TRENTON, N.J. — An ongoing strategic enforcement initiative targeting New Jersey’s retail laundromats has uncovered a variety of wage and hour violations among a small sampling of businesses, the New Jersey Department of Labor and Workforce Development (NJDOL) has announced.
The Department’s Wage and Hour Division recently completed its first strategic enforcement initiative involving the retail laundromat industry, including a comprehensive analysis of industry practices and areas identified for corrective action.
Wage and Hour investigators visited 20 retail laundromat locations owned by nine employers in New Jersey (none were identified in the announcement). Only one of the locations was free of violations, and investigators determined that more than $56,000 in wages are owed to the primarily low-wage employees, and many workers are not receiving the earned sick leave they lawfully accrued.
Strategic enforcement focuses on industries with a history of non-compliance with existing laws and those whose employees are less likely to file complaints with the Department. The approach augments existing complaint-driven enforcement actions.
Investigators interviewed dozens of employees and employers and reviewed thousands of documents. Based on their findings, the Wage and Hour Division cited laundromats for failing to pay employees the state minimum wage; failing to pay employees time and a half their regular pay rate for hours worked over 40 hours in a week; illegally misclassifying employees as independent contractors; and failing to comply with the state’s earned sick leave law.
In addition to back wages, $143,000 in penalties and fees were assessed to employers.
“New Jersey’s wage and hour laws are not a suggestion, and employers who violate the law will be required to pay workers the wages they are owed and will be assessed damages and penalties,” says Labor Commissioner Robert Asaro-Angelo. “We are committed to ensuring New Jersey is a great state to live, work, and build businesses. The Department is making sure small and growing businesses have the information and guidance they need to comply with state laws.”
In the first round of this initiative, the Wage and Hour Division found that 80% of the retail laundromats investigated were not in compliance with the Earned Sick Leave Law requirements. This impacted more than 130 employees and resulted in employers being assessed significant penalties and fees.
An additional part of compliance with earned sick leave laws requires employers to keep and maintain records for five years documenting employee hours worked, and earned sick leave that has been accrued/advanced, used, paid out, and carried over. All employers must visibly display the required “earned sick leave” poster at their workplace and give each employee written notice of their right to earned sick leave.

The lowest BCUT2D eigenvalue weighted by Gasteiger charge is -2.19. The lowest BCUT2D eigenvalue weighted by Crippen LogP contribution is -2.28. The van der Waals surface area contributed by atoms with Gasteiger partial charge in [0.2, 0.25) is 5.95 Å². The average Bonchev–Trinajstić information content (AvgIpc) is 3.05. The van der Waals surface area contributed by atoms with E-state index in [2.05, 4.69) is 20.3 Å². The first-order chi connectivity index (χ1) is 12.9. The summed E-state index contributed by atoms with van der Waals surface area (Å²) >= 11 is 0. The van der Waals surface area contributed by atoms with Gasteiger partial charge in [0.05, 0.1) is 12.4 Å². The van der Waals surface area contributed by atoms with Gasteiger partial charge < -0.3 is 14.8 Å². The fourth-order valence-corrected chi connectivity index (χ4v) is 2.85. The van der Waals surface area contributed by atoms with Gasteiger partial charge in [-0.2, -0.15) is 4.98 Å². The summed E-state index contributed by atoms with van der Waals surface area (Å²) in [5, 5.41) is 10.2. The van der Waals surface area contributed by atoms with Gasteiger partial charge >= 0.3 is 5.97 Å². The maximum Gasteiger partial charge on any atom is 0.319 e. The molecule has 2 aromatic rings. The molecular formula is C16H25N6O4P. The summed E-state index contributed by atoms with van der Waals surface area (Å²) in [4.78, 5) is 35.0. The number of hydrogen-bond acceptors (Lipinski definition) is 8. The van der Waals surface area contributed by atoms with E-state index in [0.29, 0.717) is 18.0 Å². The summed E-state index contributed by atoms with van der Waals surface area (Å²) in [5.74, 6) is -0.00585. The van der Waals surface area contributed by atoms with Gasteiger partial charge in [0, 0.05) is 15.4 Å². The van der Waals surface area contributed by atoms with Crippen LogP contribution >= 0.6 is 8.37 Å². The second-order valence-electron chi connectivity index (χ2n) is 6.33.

Because retail laundromats are frequently bought and sold as investments, NJDOL is concerned that people purchasing laundromats may not fully understand their legal obligations, as an employer, under state wage and hour laws.
The Department engages with industry leaders and business organizations to raise awareness about New Jersey’s wage, hour and earned sick leave laws and support employers to implement practices that bring them into compliance.
The Laundry Workers Center is an advocacy group that communicates directly with laundry workers in New Jersey and understands the most critical issues facing them.
“I’ve worked in laundromats for 16 years. Laundromats are prone to wage theft, and it comes in many forms,” says Gaudencia Ramirez, a member of the Laundry Workers Center. “I’m excited and applaud the New Jersey Department of Labor for enforcing the law and investigating the laundromat industry and bad employers. This gives workers more security to file complaints and demand better conditions, which would make a difference in our lives.”
Retail laundromats predominantly employ immigrant workers who might not be fully aware of their labor rights or are more fearful of retaliation, NJDOL says. Workers can find information about their rights, including employer retaliation protections, and how to file a complaint with the Wage and Hour Division at myworkrights.nj.gov. Assistance is available in multiple languages.
The strategic enforcement initiative focused on New Jersey retail laundromats is ongoing, NJDOL says, and it will continue to target industry non-compliance.
Have a question or comment? E-mail our editor Bruce Beggs at [email protected].